Arrow, ‘mast arm’ traffic signal poles, countdown pedestrian signals, ‘look ahead’ warning signs, improved
pavement marking methods and materials, ‘SHARROWS’ or Shared Lane Markings, yield line pavement
markings or ‘sharks teeth’, speed hump markings, green lane bike lanes, and continuous flow intersections.

Colorado Springs Car Seat Check Resource List: List of Certified Child Passenger Safety Technicians.

Substance Free Driving: Video testimonials from drivers involved in crashes where substance was identified as a
factor and a link to CDOT’s alcohol and impaired driving website (where it is possible to purchase a breathalyzer
and find information on DUI laws, sobor rides, enforcement campaigns, safety events, and previous breathalyzer

Keep Kids Alive Drive 25 (KKAD25): A program in Colorado Springs adopted by the City Council in 2003. The
program reduced neighborhood speed limits and increased speeding fines. Fine revenue went back into the
program to fund the three E’s of safety (education, engineering, and enforcement). Drive Smart leads the
education element of the program (the website indicates that with funding available, the Drive Smart Colorado
Springs Alliance ‘began in earnest’). Street signs (see Figure 6) are available for purchase.

Pedestrian Education: Resources for pedestrians. A pedestrian safety activity sheet for kids includes a word
search and other exercises to encourage children to think about safety. There are links to other resources, such
as the CDOT Safe Routes to School Toolkit, the University of North Carolina Highway Research Center, the
Centers for Disease Control, the National Highway Traffic Safety Administration, Walk and Bike to School Day,
Slow Down in School Zones. Embedded videos provide tips on distracted walking and pedestrian safety around
elementary schools.

Saved by the Belt: Guidance to recognize individuals saved by crashes who, by no fault of their own, were in a
crash and saved from injury because they wore a seat belt, helmet, or properly restrained their child.

Safety Seat Information: Resources on finding Certified Child Passenger Safety Technicians, and child passenger
safety laws. Highlights the availability of car seat technicians in Colorado Springs, times to receive a car seat
checkup, and a local Facebook site.

Teen Driver: Resources on manuals on teaching your teen to drive, a checklist for teaching your teen to drive,
parent teen driving contract, parenting tips to keep teen drivers safe, important lessons, general brochure for
parents, keeping your teen safe, adolescent decision-making problem-solving fact sheet, and teen driver. The

                                                                                  Key Document Review Memorandum | 11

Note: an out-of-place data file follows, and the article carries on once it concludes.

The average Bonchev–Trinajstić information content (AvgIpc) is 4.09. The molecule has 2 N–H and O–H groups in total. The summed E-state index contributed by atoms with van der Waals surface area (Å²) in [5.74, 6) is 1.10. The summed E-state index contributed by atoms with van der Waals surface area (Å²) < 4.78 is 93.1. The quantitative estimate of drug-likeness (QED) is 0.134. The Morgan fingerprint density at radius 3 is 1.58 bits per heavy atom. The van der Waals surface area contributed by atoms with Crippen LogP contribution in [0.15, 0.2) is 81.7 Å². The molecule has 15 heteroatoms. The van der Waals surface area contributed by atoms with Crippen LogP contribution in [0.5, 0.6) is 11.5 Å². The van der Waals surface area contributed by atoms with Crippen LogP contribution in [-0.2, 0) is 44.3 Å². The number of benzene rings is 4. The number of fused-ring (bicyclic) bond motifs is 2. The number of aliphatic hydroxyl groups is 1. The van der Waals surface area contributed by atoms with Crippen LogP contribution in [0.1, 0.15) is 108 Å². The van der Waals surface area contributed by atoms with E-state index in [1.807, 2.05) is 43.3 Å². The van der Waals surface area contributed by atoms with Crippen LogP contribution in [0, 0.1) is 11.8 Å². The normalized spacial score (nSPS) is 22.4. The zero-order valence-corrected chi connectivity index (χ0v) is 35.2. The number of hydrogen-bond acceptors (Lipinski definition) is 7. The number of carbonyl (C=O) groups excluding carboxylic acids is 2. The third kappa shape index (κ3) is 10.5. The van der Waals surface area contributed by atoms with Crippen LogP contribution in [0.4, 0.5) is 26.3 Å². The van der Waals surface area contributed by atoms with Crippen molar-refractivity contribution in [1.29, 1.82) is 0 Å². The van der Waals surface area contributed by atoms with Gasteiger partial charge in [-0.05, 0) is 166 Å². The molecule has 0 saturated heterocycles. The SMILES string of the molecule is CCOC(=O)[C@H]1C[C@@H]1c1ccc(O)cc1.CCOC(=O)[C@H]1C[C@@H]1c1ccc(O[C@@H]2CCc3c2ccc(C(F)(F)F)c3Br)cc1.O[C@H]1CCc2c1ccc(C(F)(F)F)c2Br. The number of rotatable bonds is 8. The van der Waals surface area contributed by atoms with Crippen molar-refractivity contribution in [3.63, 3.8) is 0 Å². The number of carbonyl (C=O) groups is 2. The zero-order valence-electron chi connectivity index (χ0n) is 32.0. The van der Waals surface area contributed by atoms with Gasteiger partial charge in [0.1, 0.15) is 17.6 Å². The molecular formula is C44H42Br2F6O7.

website includes a link to coteendriver.com, which redirects visitors to a CDOT website with resources on the
licensing process, teen driving laws, getting your license as a teen, and materials to promote teen driving safety.

Motorcycle: Resources on classes, a map that rates Colorado’s highways for motorcycle skill level, and additional
safety information. The website includes a link to CDOT’s Live to Ride motorcycle safety program, the Colorado
State Patrol’s motorcycle safety campaign: https://www.codot.gov/safety/motorcycle/live-to-ride/campaign-
materials. .

School Bus Safety: The website has several downloads on school bus safety, including school bus safety talking
points, bus safety tips to teach children, school bus safety rules, and five bus safety fliers. The website lists rules
of school bus safety for students and motorists.

Vision Zero Network (2020)
The Vision Zero Network is a collaborative campaign aimed at supporting the Vision Zero Network. It is described
as a collaboration between health, traffic engineering, and policy advocates. Community Initiatives and Kaiser
Permanente are identified as sponsors.

The website includes case studies (highlighting Portland, Oregon and New York City), Vision Zero cities (including
Denver and Boulder), and a resource library (focusing on case studies, equity, and safety over speed). 7

The network emphasizes equity or recognizing that all people have the right to move about their communities
safely. Equity is an integral part, especially to engage communities’ most vulnerable and to work against over-
policing and inequitable enforcement. Two resources identified in the list of resources (the NTSB Reducing
Speeding-Related Crashes and the NACTO City Limits) are summarized elsewhere in this document.

Safe speed is also recognized as a core tenet of Vision Zero and the safe systems approach.

Colorado Safety Program (2020)
The Colorado Safety Program identifies a primary problem, goal, vision, metrics, and program for the CDOT